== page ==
Carol’s Musings about nature and silence


I write because I love the world. I am now learning to love a new world.
Instead of Minnesota’s sky-reflecting lakes, golden prairie, and the Mississippi’s locks and dams, I am living in the Blue Ridge mountains of Asheville, North Carolina,near the French Broad River’s shoal-shallow banks. I was born in Richmond, Virginia. My poems sound the way I talk, with words like “veranda, magnolia,” that made me listen to myself when I said them in St. Paul, coming out as naturally here as shrimp and grits for dinner.
My spiritual world began on a creek bank where my father fished in a tributary off the James River. He sat still as a monk, his fishing rod at attention. The line pierced the surface of the water. The worm lurked in the cool shallows. This is where the big bass fed. I learned to be quiet here. I was happy to sit near him, playing with the tin can of worms. Fifty years after his death, I consider the silence, sanctuary, and stillness of those woods and know these conditions are essential in my writing life.
In silence, solitude and stillness, I sat beside Lake Kabekona in the North Woods of Minnesota, notebook on my knee, pen in hand. Stillness invites intimacy with nature. I glanced at my pen, and there perched a red-winged dragonfly observing me. We stared each other down – my great bulk and his/her fragile being in communion.
I call this a “Mary Oliver moment.” Mary knows how to be still, knows how to invite communication with grasshoppers and fawns, knows how to: Pay Attention/ Be astonished/ Tell about it, as she writes in a section of her poem, SOMETIMES, ”Instructions for living a life.”
Kentucky poet, Wendell Berry, loves the world also. His love is tempered with angst for the future. Like Mary Oliver, he is full of instructions. This is the second verse of “How To Be A Poet,” from Given New Poems.

Breathe with unconditional breath
the unconditioned air.
Shun electric wire.
Communicate slowly. Live
a three-dimensional life;
stay away from screens.
Stay away from anything
that obscures the place it is in.
There are no un-sacred places;
There are only sacred places
And desecrated places.

In his masterful Manifesto: The Mad Farmer’s Liberation Front, from, The Country of Marriage, he reminds us of our greed and lays out a plan of protection for ourselves, and our planet:

So, friends, every day do something/that won’t compute.
Denounce the government and embrace the flag.
Ask questions that have no answers.
Invest in the millenium.
Plant sequoias.
Practice resurrection.

From my long-looking, silence, stillness and sanctuary in nature, I harvest my love of the world on white pages scattered with words in purple, green, or blue ink, sometimes a good dark pencil. The muse lights on my pen, and I am astonished, and tell about it again, and again. As Samuel Beckett wrote, “Words are all we have.”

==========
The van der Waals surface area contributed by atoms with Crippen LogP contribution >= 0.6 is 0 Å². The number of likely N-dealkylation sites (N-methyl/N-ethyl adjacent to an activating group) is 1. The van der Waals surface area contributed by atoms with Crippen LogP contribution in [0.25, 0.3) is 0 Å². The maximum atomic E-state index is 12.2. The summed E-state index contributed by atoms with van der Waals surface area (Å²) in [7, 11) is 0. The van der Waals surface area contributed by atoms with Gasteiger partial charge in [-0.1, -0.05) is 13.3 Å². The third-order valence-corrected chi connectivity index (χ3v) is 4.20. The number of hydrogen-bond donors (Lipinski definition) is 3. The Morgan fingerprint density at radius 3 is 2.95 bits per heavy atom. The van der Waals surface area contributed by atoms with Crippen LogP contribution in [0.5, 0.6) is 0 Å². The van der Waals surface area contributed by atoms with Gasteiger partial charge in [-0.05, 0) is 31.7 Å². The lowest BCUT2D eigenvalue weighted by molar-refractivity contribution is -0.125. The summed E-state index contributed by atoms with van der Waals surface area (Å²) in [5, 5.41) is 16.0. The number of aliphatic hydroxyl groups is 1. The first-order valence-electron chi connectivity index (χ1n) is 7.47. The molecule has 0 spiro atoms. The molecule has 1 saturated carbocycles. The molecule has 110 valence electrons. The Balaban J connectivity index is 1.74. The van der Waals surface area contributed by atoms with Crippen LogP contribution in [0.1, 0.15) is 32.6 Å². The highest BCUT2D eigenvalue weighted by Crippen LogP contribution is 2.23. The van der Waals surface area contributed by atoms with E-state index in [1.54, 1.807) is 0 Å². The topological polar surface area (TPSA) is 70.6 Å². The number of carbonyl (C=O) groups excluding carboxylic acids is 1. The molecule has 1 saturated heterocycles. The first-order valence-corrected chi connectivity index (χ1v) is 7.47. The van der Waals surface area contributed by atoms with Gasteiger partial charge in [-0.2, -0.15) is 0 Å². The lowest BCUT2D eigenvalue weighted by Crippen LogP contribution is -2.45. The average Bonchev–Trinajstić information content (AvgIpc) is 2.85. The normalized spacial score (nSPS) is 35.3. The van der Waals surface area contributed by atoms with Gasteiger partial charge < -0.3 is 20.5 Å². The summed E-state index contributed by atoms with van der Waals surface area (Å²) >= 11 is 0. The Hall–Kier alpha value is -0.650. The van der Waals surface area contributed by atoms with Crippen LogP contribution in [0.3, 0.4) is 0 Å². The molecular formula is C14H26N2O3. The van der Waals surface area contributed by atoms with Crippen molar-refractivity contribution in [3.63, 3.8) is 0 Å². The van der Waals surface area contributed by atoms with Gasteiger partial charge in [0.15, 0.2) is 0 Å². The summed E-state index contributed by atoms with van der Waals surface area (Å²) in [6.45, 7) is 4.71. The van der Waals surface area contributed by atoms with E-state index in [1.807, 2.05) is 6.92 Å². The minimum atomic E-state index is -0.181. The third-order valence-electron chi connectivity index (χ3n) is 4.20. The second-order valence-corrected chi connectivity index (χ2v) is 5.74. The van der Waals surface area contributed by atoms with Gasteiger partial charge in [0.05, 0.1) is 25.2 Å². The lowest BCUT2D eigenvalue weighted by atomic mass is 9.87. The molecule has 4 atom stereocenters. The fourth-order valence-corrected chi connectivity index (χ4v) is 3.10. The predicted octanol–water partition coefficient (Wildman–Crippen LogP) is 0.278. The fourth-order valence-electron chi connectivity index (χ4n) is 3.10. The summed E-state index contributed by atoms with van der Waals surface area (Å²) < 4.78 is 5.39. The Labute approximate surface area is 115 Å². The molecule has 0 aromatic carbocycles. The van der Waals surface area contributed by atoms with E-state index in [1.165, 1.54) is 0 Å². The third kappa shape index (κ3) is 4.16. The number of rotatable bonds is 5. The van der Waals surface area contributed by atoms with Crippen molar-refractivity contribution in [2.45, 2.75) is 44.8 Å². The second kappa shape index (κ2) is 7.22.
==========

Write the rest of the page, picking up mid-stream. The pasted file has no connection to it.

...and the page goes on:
Poemscapes at Hendersonville Library April 11, 2014

Many thanks to all of you who attended Poemscapes at the Hendersonville Library on April 11, 2014. And a big thank you for Sarah Hudson, library liaison, who helped us set up the exhibit. It was our very first opportunity to project photos onto a large screen for the audience. There were also some photographs matted and framed for viewing, but I think the projection onto the screen really made this event special. Well, that and Carol’s offerings on the cello: Summertime, Ashokan Farewell, Eccles’ Sonata and, of course, a Bach cello suite!

Ruthie (on left) and Carol (with cello) at Hendersonville Library April 2014.

Ruthie (on left) and Carol (with cello) at Hendersonville Library April 2014.

Gifts from the Muse

By Carol Pearce Bjorlie
Ruthie Rosauer and I have been in cahoots with one another since October, 2013.
Ruthie’s photos are poems without words. My muse kicked in when I saw them, and I began to write. Ruthie found poems of mine, some ten years old, which spoke to the scenes she had frozen in time.
I can’t not write.
Ruthie can’t not click.
Poemscapes, the framed collages, cards, and videos are the result of a synergy between two members of a creative team.
What Ruthie and I have in common: We stop. We look. We listen. (We have husbands from Minnesota.)
In Annie Dillard’s essay on Seeing, from Pilgrim at Tinker Creek, she writes,
“It is all a matter of keeping my eyes open. The appearances of nature are free gifts.”
For the poet in me, the one with pen in hand at art galleries, gardens, and concerts, this statement makes complete sense, “Unless I call my attention to what passes before my eyes, I simply won’t see it.”
Consider a photographer’s stillness. Ann Lamott calls this, “Present and in awe.” She adds, “There is ecstacy in paying attention.”
The word “attentive” comes from a French verb which means to stretch. Stretching is hard work. It requires time, stillness, silence, and solitude.